Mouthwash is recommended as part of your oral health routine as it has been shown to be effective at reducing gum inflammation, gingivitis. It is an adjunct, rather than essential for most people. Brushing and flossing, the physical cleaning is more important and more effective.
Mouthwash containing alcohol has not been linked to adverse health effects. Theoretically, it could increase the risk of oral cancer as we know alcohol can do that. However, this is based on studies of consumption of alcohol socially which tends to be over a long period of hours (rather than 2 minutes for mouthwash) and the alcohol is swallowed rather than spat out. As the amounts are so small in using a few ml of mouthwash the risk is thought to be negligible. However, it is recommended to avoid alcohol altogether for pregnant women and of course those with alcohol addiction issues. For those with concerns, the alcohol-free mouthwashes available nowadays are probably just as effective, but we don’t have the same volume of research available to confirm that.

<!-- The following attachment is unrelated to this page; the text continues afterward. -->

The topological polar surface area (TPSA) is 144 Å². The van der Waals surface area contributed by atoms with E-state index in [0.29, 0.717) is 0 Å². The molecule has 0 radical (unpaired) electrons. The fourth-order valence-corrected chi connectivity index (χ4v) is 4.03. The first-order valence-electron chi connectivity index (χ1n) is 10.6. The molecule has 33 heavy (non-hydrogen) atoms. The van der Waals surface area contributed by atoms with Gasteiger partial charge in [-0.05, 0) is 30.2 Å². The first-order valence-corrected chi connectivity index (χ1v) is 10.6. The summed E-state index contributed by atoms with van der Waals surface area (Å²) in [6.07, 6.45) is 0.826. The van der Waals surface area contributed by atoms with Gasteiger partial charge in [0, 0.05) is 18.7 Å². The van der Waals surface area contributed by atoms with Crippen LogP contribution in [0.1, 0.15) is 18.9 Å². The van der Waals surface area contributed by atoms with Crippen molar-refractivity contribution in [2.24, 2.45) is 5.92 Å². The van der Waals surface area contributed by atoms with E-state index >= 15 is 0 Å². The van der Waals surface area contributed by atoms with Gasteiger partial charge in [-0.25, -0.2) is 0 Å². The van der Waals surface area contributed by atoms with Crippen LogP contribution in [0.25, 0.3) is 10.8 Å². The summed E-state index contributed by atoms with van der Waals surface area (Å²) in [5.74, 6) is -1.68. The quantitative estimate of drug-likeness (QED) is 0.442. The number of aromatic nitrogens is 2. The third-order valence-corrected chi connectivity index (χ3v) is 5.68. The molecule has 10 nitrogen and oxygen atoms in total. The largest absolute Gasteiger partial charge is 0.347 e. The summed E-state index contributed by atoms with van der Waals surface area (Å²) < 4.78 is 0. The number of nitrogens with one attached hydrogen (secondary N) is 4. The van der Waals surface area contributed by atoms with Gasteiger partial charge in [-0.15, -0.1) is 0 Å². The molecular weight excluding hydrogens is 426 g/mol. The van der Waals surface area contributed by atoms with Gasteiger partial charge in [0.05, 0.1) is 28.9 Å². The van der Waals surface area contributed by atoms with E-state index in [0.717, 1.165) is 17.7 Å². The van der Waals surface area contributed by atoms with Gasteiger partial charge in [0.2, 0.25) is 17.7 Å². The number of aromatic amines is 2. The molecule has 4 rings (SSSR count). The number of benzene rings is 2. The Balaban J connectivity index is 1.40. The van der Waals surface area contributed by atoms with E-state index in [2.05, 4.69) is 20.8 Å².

As an everyday mouthwash, Listerine is usually my recommendation as there is a lot of research based on it, seeing as it has been around for many years. For those with active gum problems, I tend to recommend Curasept, but it has side effects (staining, taste) so it is not recommended as an everyday rinse, but only for those having treatment for gu, disease.